When the logo is displayed in the navbar, I indirectly set the width to 150px (by setting the wrapping container’s width to 150px). Because the viewBox is set to "0 0 100 25", I would expect the height of the rendered svg to be 38px (0.25 * 150px). This worked as expected in Chrome 37 and Firefox 31 on my windows machine. But strangely, in IE 11 the height of the svg element was set to 150px. Even more strangely, in Chrome 37 and Safari 7 on OSX the height of the svg seemed to be stretching to over 1000px.

The fix was very simple. Setting a max-height of 100% on the svg element will correctly set the height of the svg on all browsers.

svg {
    width: 150px;
    max-height: 100%;

Honestly, I’m not entirely sure why this was happening. If I had to guess, I would assume it had something to do with this WebKit bug.

Smart Forms - Automate and Build Your Own Tools!

Written by Pete Corey on Sep 4, 2014.

I was recently tasked with building out hundreds of pages of pdf based forms into online accessible “smart-forms” complete with text-replacement, expanding content and usable inputs (text, datepickers, pre-populated fields, selects, etc…).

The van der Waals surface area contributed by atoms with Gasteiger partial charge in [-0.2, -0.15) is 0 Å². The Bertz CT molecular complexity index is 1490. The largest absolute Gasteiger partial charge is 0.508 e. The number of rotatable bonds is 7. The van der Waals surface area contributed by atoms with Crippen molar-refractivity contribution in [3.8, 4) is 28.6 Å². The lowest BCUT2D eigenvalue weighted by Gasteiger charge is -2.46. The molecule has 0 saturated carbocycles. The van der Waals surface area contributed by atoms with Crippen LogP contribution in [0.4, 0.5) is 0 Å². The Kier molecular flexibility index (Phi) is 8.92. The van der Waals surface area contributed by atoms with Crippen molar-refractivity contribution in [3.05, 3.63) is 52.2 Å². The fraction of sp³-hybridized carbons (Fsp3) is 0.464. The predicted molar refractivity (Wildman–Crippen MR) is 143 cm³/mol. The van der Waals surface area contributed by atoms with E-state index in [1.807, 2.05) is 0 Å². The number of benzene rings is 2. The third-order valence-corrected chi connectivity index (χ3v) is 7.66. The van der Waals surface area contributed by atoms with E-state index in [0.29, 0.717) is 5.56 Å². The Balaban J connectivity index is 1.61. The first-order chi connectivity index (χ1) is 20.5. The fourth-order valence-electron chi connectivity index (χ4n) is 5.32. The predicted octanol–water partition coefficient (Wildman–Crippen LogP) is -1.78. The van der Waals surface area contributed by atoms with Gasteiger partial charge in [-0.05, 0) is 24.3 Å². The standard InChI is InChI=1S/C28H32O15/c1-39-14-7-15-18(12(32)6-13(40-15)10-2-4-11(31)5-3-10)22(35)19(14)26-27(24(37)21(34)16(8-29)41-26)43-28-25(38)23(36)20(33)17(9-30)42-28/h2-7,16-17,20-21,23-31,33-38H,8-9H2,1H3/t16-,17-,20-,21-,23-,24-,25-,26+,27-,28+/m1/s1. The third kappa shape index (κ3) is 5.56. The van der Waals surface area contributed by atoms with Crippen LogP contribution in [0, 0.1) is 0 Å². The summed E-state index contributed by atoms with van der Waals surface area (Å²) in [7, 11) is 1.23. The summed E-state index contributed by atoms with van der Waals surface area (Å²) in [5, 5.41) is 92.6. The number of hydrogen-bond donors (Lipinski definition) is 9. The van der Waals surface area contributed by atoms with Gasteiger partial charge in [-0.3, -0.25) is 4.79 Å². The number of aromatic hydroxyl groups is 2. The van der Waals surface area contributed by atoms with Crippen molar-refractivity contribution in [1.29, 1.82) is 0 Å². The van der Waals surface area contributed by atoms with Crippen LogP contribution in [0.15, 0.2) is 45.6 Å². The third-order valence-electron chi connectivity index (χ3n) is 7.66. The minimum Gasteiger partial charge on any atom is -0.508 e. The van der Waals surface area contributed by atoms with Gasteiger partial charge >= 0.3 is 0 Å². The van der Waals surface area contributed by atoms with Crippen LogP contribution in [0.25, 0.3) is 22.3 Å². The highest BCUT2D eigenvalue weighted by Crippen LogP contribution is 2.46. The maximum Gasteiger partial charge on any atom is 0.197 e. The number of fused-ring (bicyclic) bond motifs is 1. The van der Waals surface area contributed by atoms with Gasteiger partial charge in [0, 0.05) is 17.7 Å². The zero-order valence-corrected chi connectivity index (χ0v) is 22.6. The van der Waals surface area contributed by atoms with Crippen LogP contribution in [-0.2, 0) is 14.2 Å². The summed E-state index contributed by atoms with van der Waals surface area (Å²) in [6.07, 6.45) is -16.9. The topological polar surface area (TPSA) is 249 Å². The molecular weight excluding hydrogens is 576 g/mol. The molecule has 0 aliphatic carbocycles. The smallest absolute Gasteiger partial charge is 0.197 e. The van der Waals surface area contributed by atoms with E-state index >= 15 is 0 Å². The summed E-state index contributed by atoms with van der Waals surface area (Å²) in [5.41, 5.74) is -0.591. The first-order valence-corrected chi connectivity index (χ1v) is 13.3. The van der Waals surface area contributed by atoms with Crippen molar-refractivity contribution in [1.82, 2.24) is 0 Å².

At first, I started to manually build out each of the forms as html/css partials with AngularJS interpolation to do the text replacement. I used Angular directives to accomplish any advanced functionality my inputs needed. Building out the forms manually turned out to be a huge undertaking. Simple pages would take ~45 minutes to build, and more extreme forms would take over 3 hours per page. There had to be some other way.

While talking with another developer about a similar system he’d build, he mentioned absolutely positioning the inputs over a screenshot of the form pdf. Perfect! Well, almost. Using a static image wasn’t an option since I needed to do things like text-replacement and text color changes. However, using svgs would be the perfect solution. An svg would allow me to use Angular interpolation for text replacement, change text color using ng-class and build expanding sections by injecting html in-between the svg objects.

The first thing I needed to do was convert all of the pdf pages into svgs. I also needed to remove any explicit width and height attributes on the svg elements and replace them with a viewBox attribute. Thanks to inkscape, I was able to whip up a quick shell script to convert every page file into a corresponding svg:


for file in *.pdf; do
   inkscape $file --export-plain-svg=$file.svg